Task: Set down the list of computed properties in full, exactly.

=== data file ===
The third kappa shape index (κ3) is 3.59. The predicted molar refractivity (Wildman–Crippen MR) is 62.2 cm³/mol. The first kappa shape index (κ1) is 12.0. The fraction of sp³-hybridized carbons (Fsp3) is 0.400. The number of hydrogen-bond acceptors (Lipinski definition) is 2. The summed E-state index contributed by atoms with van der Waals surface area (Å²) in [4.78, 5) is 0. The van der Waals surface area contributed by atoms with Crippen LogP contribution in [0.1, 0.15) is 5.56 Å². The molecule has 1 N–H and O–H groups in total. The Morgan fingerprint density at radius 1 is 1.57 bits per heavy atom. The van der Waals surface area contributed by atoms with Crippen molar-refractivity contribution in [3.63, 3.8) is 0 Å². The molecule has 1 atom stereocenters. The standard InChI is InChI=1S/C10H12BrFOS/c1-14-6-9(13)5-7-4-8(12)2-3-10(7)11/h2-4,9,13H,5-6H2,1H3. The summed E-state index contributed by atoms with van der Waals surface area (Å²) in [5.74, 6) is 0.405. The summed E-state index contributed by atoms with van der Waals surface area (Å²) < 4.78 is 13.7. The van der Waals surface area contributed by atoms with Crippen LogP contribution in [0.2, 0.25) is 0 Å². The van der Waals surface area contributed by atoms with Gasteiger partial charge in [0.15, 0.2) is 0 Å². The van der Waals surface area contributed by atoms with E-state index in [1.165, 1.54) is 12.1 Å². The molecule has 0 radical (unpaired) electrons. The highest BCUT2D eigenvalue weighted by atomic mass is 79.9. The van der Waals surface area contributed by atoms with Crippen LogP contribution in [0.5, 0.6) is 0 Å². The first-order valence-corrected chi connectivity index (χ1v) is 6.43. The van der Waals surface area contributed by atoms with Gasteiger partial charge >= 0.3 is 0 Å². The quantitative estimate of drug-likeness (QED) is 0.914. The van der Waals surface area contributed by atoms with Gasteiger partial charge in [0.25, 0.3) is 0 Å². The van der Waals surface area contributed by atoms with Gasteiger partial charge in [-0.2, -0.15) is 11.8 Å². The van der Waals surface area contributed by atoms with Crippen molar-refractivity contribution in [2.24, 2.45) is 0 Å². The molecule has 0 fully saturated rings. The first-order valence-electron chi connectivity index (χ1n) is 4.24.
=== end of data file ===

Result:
The third kappa shape index (κ3) is 3.59. The predicted molar refractivity (Wildman–Crippen MR) is 62.2 cm³/mol. The first kappa shape index (κ1) is 12.0. The fraction of sp³-hybridized carbons (Fsp3) is 0.400. The number of hydrogen-bond acceptors (Lipinski definition) is 2. The summed E-state index contributed by atoms with van der Waals surface area (Å²) in [4.78, 5) is 0. The van der Waals surface area contributed by atoms with Crippen LogP contribution in [0.1, 0.15) is 5.56 Å². The molecule has 1 N–H and O–H groups in total. The Morgan fingerprint density at radius 1 is 1.57 bits per heavy atom. The van der Waals surface area contributed by atoms with Crippen molar-refractivity contribution in [3.63, 3.8) is 0 Å². The molecule has 1 atom stereocenters. The standard InChI is InChI=1S/C10H12BrFOS/c1-14-6-9(13)5-7-4-8(12)2-3-10(7)11/h2-4,9,13H,5-6H2,1H3. The summed E-state index contributed by atoms with van der Waals surface area (Å²) in [5.74, 6) is 0.405. The summed E-state index contributed by atoms with van der Waals surface area (Å²) < 4.78 is 13.7. The van der Waals surface area contributed by atoms with Crippen LogP contribution in [0.2, 0.25) is 0 Å². The van der Waals surface area contributed by atoms with Gasteiger partial charge in [0.15, 0.2) is 0 Å². The van der Waals surface area contributed by atoms with E-state index in [1.165, 1.54) is 12.1 Å². The molecule has 0 radical (unpaired) electrons. The highest BCUT2D eigenvalue weighted by atomic mass is 79.9. The van der Waals surface area contributed by atoms with Crippen LogP contribution in [0.5, 0.6) is 0 Å². The first-order valence-corrected chi connectivity index (χ1v) is 6.43. The van der Waals surface area contributed by atoms with Gasteiger partial charge >= 0.3 is 0 Å². The quantitative estimate of drug-likeness (QED) is 0.914. The van der Waals surface area contributed by atoms with Gasteiger partial charge in [0.25, 0.3) is 0 Å². The van der Waals surface area contributed by atoms with Gasteiger partial charge in [-0.2, -0.15) is 11.8 Å². The van der Waals surface area contributed by atoms with Crippen molar-refractivity contribution in [2.24, 2.45) is 0 Å². The molecule has 0 fully saturated rings. The first-order valence-electron chi connectivity index (χ1n) is 4.24.